I applaud brands that do things their own way, without relying on designs from their historical catalog or attempting to mimic one of the great *cough* iconic designs that have stood the test of time. If there’s one brand that does that in spades, it’s Urwerk, and they are at it again with the release of the UR-111C Black Cobra — a pitch-black cousin of the CC1 King Cobra.
Since 1997, Urwerk has been producing watches that strive to be different, both aesthetically and technologically. In 2009, Urwerk first released the CC1 King Cobra. It was unusual in that it displayed the time on a linear scale on a rotating cylinder, instead of using hands. While visually very different from the CC1, the UR-111C is clearly descended from the King Cobra, sharing many of its functionalities and design quirks. The UR-111C Black Cobra features a case of steel and titanium. The case measures 42mm-wide, 46mm-long, and 15mm-thick. All the glass visible here is sapphire with an anti-reflective coating. Due to the unusual, almost sculptural form of the case, it is, not surprisingly, water resistant to just 30 meters.
The movement powering the UR-111C is self-winding with 37 jewels, a 48-hour power reserve, and an operating speed of 28,800vph. If you’ve paid attention to Urwerk in the past, you’ll know that its movements go beyond just the spec sheet and that reading the time takes some getting used to. As I mentioned earlier, the time is displayed here using rotating cylinders — or cones — rather than a traditional hand setup. The primary time display is read along the inside edge of the case. It is actually quite an accessible position for the time to be in. Similar in orientation to traditional “drive” watches, the Cobra can be read without having to turn the top of your wrist to your face. Very handy if you’re in a rush…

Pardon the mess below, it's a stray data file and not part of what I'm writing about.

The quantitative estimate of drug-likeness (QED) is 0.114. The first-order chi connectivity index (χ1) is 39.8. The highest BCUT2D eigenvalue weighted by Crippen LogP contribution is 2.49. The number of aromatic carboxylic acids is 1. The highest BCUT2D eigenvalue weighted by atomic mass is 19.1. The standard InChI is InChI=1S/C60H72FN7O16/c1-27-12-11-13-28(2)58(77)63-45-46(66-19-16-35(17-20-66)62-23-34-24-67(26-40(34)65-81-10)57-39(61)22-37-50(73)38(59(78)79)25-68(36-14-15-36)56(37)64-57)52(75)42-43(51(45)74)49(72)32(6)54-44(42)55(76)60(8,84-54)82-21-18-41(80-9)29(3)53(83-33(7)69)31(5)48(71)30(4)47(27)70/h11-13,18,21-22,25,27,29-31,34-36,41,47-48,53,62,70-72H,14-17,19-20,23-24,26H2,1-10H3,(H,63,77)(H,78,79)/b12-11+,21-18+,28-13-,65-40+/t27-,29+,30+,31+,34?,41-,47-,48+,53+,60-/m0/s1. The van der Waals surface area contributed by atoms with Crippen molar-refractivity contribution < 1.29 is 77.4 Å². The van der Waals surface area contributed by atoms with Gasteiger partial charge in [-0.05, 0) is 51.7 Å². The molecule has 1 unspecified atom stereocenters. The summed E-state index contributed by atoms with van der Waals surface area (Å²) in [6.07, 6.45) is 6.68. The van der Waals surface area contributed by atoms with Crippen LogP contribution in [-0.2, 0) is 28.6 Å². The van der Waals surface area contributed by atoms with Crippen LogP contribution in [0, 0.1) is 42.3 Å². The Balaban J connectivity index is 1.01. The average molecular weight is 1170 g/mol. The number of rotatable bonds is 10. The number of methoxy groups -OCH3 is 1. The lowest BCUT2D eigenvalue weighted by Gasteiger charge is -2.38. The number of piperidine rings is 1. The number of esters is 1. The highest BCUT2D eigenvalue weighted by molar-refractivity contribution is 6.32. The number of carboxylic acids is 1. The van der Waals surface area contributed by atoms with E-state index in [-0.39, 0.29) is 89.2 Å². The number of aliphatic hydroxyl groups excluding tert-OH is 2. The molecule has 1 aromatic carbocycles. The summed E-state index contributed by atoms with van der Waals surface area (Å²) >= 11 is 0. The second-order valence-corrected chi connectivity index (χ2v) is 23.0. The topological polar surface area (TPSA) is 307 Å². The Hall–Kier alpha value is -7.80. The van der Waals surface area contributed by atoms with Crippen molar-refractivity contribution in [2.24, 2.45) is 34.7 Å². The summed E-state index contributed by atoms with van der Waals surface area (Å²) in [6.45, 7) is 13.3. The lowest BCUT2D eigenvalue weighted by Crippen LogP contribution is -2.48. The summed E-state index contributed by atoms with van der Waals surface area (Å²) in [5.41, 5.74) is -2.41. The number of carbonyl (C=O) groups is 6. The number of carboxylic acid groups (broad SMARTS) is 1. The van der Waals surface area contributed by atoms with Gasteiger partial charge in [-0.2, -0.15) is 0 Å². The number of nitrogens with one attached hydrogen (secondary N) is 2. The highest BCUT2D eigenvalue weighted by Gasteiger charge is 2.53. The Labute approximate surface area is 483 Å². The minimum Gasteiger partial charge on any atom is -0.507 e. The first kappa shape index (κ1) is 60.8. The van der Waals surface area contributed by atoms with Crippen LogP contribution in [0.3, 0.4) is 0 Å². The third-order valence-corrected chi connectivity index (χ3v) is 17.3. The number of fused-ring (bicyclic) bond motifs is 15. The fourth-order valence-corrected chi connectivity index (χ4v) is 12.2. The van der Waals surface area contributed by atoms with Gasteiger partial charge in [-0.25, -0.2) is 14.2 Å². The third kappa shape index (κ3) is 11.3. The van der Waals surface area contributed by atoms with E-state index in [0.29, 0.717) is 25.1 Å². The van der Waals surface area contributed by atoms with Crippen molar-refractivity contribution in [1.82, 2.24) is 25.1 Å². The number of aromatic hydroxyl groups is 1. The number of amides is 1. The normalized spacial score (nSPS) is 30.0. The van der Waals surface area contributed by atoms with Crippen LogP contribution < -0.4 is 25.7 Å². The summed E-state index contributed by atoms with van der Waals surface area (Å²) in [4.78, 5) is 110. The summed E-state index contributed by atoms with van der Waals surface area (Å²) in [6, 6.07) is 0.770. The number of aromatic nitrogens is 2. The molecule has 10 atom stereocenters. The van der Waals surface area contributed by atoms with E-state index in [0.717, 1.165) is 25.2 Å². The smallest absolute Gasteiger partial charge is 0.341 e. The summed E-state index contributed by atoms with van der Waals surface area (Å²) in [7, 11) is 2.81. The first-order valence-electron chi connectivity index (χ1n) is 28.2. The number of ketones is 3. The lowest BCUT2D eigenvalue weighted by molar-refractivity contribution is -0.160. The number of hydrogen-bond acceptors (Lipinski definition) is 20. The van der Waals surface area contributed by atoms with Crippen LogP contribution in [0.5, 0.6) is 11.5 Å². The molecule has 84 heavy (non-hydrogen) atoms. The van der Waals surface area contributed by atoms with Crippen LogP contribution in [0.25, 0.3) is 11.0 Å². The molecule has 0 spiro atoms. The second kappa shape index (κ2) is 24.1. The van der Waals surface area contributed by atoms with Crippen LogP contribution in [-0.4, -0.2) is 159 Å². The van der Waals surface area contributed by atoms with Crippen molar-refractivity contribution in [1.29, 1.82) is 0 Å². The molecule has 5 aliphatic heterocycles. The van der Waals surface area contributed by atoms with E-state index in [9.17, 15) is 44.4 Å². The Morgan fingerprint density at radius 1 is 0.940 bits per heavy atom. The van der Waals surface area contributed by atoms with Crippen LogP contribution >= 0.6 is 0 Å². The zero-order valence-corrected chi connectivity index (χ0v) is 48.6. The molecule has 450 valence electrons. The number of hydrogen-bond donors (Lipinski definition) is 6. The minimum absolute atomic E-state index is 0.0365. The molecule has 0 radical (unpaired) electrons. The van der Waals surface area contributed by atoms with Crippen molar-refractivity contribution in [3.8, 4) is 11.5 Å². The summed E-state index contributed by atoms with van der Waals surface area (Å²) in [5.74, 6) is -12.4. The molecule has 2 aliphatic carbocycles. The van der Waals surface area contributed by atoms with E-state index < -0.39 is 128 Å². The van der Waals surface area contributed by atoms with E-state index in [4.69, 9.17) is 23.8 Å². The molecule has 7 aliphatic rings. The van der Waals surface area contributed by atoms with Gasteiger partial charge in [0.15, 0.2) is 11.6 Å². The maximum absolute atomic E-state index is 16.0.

Looking at this primary display, you’ll notice it is separated into three windows. The leftmost window shows the cone for the hours, which jumps every hour, on the hour. The middle, and most pronounced, window, displays the minutes, as does the righthand window. Now that does take a moment to digest, but after a few glances, you’ll find you pick either one or the other, depending on which cylinder/cone your brain is able to process faster.
And what about the seconds? Well, for that, you’re gonna have to turn your wrist, after all, because those are located on the top deck.
The weirdness doesn’t stop just with the time display. Looking at the case of the UR-111C, you might notice it doesn’t have a crown. Instead, the watch has a lever along the right-hand side of the case, and on the top side of the case, there’s a rotating cylinder directly under the seconds display. These two gadgets work together to replace the crown. To wind the watch, roll that cylinder with your fingers. To set the time, pull down the lever on the right of the case. At this point, the setting mechanism is engaged and you’re able to adjust the cylinders accordingly.
Brands like Urwerk and Ressence help push the industry forward, showing that things can be done differently and inventively, and I hope that the industry as a whole moves towards this spirit of innovation. If the Urwerk UR-111C Black Cobra has struck a chord with you, its retail price has been set at CHF 130,000, limited to only 25 pieces. Learn more at urwerk.com.